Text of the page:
Device mode can interact with a real device, supporting the technician with additional information presented alongside that device and offering hints for each action. Thanks to WiFi and Bluetooth connections, the existing solution can be extended to include real-time communication with the device, work step recording and synchronization with the cloud. Hands-free voice control is provided via on-board speakers and microphone, enabling video conferences and remote support.
The second mode generates a hologram of the device to emulate interaction with the virtual object for training purposes. As the hologram screens and navigation process are identical to those on the real device, technicians can use this mode to prepare themselves before going into the field to manage a real issue.
To learn more, watch our video and read our white paper about mixed reality for field service
Conclusions from PoC
The implemented application was presented during many events and product demos, attracting large audiences with receiving positive feedback. We also gathered a lot of practical knowledge about A/V/M reality and the implementation of such products. Based on this, we can conclude that current possibilities of devices are perfect for controlled environments such as training centers, but they are still not ready for production use. Among the most serious drawbacks, the performance of such devices is limited (comparable with a higher end smartphone), the devices are quite heavy (each is effectively a whole computer with sensors, cameras and batteries mounted in the headset), the battery lifetime is around two hours (far below the time spent by technicians in the field), and the quality of rendered objects is not even close to real. Taken together, these drawbacks mean that investment in such a device would not be justified.
The described PoC has been implemented for the first version of MS HoloLens, with some improvements for the second generation. Although the first impression is that the second version of the device is much lighter, although both weigh almost the same. What differs in this case is the location of center of gravity, which gives much better weight balance on the head. The second improvement is the much better responsiveness of UI. Here, the recognition of additional gestures reduces the time needed to get used to the interface. However, the rendering quality is still far from “real life”, and the battery lifetime has been only slightly improved. Let’s hope the next devices will solve these problems too, with lighter batteries of greater capacity, and improved computing power and rendering quality.
The second PoC: augmented reality for mobile devices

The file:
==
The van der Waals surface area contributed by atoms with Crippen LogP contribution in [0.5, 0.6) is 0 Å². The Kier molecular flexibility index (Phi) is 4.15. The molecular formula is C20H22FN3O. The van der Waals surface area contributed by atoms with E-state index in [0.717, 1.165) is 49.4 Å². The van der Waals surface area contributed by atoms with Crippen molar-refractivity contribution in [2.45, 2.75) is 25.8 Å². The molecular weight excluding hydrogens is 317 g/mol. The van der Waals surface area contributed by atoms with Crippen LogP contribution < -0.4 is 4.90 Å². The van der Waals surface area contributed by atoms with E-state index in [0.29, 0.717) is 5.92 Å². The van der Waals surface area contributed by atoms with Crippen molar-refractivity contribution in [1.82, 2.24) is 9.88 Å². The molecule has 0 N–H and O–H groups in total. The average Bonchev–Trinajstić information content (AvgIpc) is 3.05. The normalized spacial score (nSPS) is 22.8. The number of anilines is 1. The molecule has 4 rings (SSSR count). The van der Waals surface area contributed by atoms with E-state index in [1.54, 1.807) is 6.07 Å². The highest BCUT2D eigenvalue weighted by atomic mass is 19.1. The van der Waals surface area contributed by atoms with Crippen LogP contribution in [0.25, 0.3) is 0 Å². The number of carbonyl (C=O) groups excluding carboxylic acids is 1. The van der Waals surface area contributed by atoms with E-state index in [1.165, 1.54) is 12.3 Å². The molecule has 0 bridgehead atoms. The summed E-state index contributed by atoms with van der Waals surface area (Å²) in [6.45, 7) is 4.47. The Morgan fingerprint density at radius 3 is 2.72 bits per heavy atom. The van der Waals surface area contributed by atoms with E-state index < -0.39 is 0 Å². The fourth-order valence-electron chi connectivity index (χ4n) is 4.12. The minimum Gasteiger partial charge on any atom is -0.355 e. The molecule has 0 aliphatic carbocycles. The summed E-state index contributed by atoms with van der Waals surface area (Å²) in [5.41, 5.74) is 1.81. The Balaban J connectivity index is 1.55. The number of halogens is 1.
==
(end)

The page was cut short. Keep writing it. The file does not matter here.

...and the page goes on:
With quite good feedback from demos, and having seen the benefits of AR solutions, we were keen to solve the most serious problem: the price of the device. A decision was taken to move the application to devices such as tablets and smartphones, which our customers already possess, as field service staff use both Android and iOS applications for their daily routines. The newest versions of Android and iOS perfectly support augmented reality with advanced features such as surface recognition, enabling users to generate, for example, a virtual object falling off a real table.
The second PoC for smartphones and tablets integrates with the Knowledge Database (Comarch FSM feature) to provide fast and easy access to stored documents. Devices registered in FSM can be labelled with QR codes, so the field worker enabling the camera in the mobile app can scan labels and get a context summary of the device. When clicking on the generated AR, a pop-up application presents a dedicated screen with all information and documents related to the equipment, such as status attributes and document links. The second approach raised similar interest during demos, and allowed a more affordable price and development flexibility.
Augmented reality app for field service on tablets and smartphones
Summary: augmented reality for field service: hype or a real solution?
Once the market had been flooded with augmented and virtual reality solutions, with most applications being for entertainment or training, the real business value for service organizations wasn’t tangible and proven in any way, even for field service management software providers. The development of PoCs enabled us to discuss all pros and cons with our clients, and redefine our initial assumptions. The newest PoC for tablets and smartphones seems to meet more expectations of service organizations, especially regarding remote support for less experienced workers, at more affordable price and with the development flexibility that companies need. We believe that, together with more testing and suggestions from clients, the AR solutions can add true value to companies when they are adjusted to business reality. We are happy that Comarch is rising to this challenge.